[ Update, 2007-07-16: Please see my followup post ]
I’m in tech support, and I love my job: I love helping people solve problems, and I love working on the tricky things. I like working on streamlining processes to reduce support effort, I like figuring out how to communicate internally and document our processes. I even get to do a little bit of writing scripts for internal use and to solve customer problems that, strictly speaking, shouldn’t be our problem.
That said, I often feel like I’m making it up. I feel like my management’s making it up. And I don’t think that’s their fault, or mine.
It seems to me that even the biggest players fail to provide adequate tech support, and so when Joel posted Seven steps to remarkable customer service, I nodded my head more than I usually do while looking at blogs.
It sounds like Fog Creek Software solves the problem in a way that only smaller IT shops can; I don’t think their techniques could apply directly to life at Dell, or even where I work. But the ideas are important for all tech support shops.
A number of people have done awesome work on professionalizing systems administration; The Practice of System and Network Administration is an example of that. Where’s the parallel effort to professionalize tech support?
On a technical level, working on troubleshooting techniques or considering a debugger’s-eye view of particular subsystems would make great conference tutorials and presentations. I could certainly use a course on reading SMB packet traces as a means of troubleshooting filesharing issues, or on putting together flowcharts that tier 1 engineers would find useful. (If I’m Mac-less, but have access to Windows and to Linux, is there a better way to do this than Visio? What kinds of notations does experience show are used by Tier 1 folks, and what kinds don’t work as well?)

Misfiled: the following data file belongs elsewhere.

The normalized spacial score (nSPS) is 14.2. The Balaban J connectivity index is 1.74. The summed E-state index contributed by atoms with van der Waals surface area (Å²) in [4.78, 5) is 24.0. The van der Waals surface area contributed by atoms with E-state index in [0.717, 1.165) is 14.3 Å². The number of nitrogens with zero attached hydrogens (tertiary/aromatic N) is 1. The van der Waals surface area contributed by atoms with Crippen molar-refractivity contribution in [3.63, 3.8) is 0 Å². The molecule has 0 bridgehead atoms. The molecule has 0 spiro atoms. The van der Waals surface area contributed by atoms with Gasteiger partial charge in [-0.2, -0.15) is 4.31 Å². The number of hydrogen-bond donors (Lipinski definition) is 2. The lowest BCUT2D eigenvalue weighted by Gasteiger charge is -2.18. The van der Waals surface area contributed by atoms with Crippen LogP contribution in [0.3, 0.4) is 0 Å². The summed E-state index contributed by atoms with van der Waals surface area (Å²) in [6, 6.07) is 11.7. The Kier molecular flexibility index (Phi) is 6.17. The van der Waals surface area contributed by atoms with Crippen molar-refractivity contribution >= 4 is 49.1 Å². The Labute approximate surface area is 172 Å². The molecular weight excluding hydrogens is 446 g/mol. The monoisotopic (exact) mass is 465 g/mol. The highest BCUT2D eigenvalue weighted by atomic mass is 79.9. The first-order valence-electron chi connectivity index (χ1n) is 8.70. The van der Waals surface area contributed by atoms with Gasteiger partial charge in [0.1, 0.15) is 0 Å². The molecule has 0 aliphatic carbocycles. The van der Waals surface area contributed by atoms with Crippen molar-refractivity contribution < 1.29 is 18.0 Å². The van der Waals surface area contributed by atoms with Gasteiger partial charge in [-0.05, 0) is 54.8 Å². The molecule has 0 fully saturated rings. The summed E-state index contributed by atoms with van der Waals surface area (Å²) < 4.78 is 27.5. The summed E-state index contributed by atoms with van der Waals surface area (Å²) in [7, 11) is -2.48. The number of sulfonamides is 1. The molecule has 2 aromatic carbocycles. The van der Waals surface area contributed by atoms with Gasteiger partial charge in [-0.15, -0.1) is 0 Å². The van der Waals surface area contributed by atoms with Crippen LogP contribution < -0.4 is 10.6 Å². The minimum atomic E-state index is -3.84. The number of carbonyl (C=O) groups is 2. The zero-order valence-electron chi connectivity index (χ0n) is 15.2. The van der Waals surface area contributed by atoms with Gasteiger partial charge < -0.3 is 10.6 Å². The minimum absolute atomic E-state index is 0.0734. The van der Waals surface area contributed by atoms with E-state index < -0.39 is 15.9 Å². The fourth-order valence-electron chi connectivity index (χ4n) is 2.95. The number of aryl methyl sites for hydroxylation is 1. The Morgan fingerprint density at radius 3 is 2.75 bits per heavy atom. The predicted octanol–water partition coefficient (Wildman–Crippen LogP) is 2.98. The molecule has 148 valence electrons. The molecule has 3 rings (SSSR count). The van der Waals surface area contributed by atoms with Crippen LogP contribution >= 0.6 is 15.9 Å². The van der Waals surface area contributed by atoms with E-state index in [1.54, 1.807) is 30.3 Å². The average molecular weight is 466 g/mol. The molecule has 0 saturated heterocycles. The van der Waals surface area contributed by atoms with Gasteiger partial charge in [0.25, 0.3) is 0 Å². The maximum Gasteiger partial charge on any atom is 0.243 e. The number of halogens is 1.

Figuring out how to communicate across shifts in a 24-hour shop with multiple people on each shift, and how to appropriately schedule people, are things that everyone seems to have figured out in their own way. However, a lot of that seems to be “this worked at my last shop, let’s try it here” and “it’s not great, but I don’t have any better ideas.” Having people present lessons learned from their own projects or shops might improve results for all parties.
Knowledge bases are another great topic; I’d like to see product comparisons and case studies, from search results to see how these tools get used, how to entice engineers to contribute, article templates that produce different levels of responses, and so on.
I’ve done my Google searches, and I’m not seeing the conferences, journals, books, or blogs for professionalization of technical support. Given that support is a huge cost center for many businesses, and given that it’s difficult to determine best practices for the field, it seems to me that someone should probably do something with regard to this.
I’m happy to give of my copious free time toward results in this arena.